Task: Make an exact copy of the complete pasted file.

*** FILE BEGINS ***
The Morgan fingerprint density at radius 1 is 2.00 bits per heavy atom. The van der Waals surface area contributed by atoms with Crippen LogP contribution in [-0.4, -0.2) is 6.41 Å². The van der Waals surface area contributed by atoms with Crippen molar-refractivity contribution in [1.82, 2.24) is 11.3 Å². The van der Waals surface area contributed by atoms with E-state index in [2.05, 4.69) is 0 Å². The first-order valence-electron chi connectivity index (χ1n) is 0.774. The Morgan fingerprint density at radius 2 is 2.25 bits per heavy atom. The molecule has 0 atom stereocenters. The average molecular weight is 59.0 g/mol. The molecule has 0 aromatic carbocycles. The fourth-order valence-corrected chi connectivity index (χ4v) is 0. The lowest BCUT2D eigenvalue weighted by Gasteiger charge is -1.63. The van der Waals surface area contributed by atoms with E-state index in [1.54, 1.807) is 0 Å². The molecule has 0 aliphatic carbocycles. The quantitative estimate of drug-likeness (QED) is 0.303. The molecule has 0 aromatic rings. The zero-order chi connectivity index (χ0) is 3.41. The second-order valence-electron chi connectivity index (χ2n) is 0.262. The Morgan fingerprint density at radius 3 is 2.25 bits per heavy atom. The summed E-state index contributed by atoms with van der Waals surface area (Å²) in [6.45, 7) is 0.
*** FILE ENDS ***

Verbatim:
The Morgan fingerprint density at radius 1 is 2.00 bits per heavy atom. The van der Waals surface area contributed by atoms with Crippen LogP contribution in [-0.4, -0.2) is 6.41 Å². The van der Waals surface area contributed by atoms with Crippen molar-refractivity contribution in [1.82, 2.24) is 11.3 Å². The van der Waals surface area contributed by atoms with E-state index in [2.05, 4.69) is 0 Å². The first-order valence-electron chi connectivity index (χ1n) is 0.774. The Morgan fingerprint density at radius 2 is 2.25 bits per heavy atom. The molecule has 0 atom stereocenters. The average molecular weight is 59.0 g/mol. The molecule has 0 aromatic carbocycles. The fourth-order valence-corrected chi connectivity index (χ4v) is 0. The lowest BCUT2D eigenvalue weighted by Gasteiger charge is -1.63. The van der Waals surface area contributed by atoms with E-state index in [1.54, 1.807) is 0 Å². The molecule has 0 aliphatic carbocycles. The quantitative estimate of drug-likeness (QED) is 0.303. The molecule has 0 aromatic rings. The zero-order chi connectivity index (χ0) is 3.41. The second-order valence-electron chi connectivity index (χ2n) is 0.262. The Morgan fingerprint density at radius 3 is 2.25 bits per heavy atom. The summed E-state index contributed by atoms with van der Waals surface area (Å²) in [6.45, 7) is 0.